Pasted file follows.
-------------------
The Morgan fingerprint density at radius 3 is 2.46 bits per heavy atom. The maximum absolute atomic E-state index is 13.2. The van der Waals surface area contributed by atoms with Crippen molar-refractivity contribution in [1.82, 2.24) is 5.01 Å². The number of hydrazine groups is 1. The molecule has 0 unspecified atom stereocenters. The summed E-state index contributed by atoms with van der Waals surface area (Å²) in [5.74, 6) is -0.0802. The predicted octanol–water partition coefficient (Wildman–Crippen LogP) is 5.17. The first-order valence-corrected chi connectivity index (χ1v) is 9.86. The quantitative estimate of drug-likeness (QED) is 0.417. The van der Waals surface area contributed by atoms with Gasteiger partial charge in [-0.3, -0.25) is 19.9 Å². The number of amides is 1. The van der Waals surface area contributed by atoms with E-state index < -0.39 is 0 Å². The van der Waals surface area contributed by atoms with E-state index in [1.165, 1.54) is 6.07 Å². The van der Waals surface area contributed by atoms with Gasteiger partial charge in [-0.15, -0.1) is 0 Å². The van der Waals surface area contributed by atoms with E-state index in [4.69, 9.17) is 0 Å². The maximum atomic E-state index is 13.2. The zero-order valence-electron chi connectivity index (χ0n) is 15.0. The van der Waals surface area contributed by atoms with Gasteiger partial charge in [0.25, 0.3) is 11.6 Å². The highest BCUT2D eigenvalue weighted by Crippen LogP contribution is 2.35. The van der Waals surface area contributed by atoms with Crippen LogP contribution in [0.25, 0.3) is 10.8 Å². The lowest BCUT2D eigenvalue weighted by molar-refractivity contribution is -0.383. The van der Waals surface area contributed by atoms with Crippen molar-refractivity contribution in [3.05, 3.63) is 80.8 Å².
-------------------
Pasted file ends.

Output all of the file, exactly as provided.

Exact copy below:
The Morgan fingerprint density at radius 3 is 2.46 bits per heavy atom. The maximum absolute atomic E-state index is 13.2. The van der Waals surface area contributed by atoms with Crippen molar-refractivity contribution in [1.82, 2.24) is 5.01 Å². The number of hydrazine groups is 1. The molecule has 0 unspecified atom stereocenters. The summed E-state index contributed by atoms with van der Waals surface area (Å²) in [5.74, 6) is -0.0802. The predicted octanol–water partition coefficient (Wildman–Crippen LogP) is 5.17. The first-order valence-corrected chi connectivity index (χ1v) is 9.86. The quantitative estimate of drug-likeness (QED) is 0.417. The van der Waals surface area contributed by atoms with Gasteiger partial charge in [-0.3, -0.25) is 19.9 Å². The number of amides is 1. The van der Waals surface area contributed by atoms with E-state index < -0.39 is 0 Å². The van der Waals surface area contributed by atoms with E-state index in [1.165, 1.54) is 6.07 Å². The van der Waals surface area contributed by atoms with Gasteiger partial charge in [-0.15, -0.1) is 0 Å². The van der Waals surface area contributed by atoms with E-state index in [4.69, 9.17) is 0 Å². The maximum atomic E-state index is 13.2. The zero-order valence-electron chi connectivity index (χ0n) is 15.0. The van der Waals surface area contributed by atoms with Gasteiger partial charge in [0.25, 0.3) is 11.6 Å². The highest BCUT2D eigenvalue weighted by Crippen LogP contribution is 2.35. The van der Waals surface area contributed by atoms with Crippen LogP contribution in [0.25, 0.3) is 10.8 Å². The lowest BCUT2D eigenvalue weighted by molar-refractivity contribution is -0.383. The van der Waals surface area contributed by atoms with Crippen molar-refractivity contribution in [3.05, 3.63) is 80.8 Å².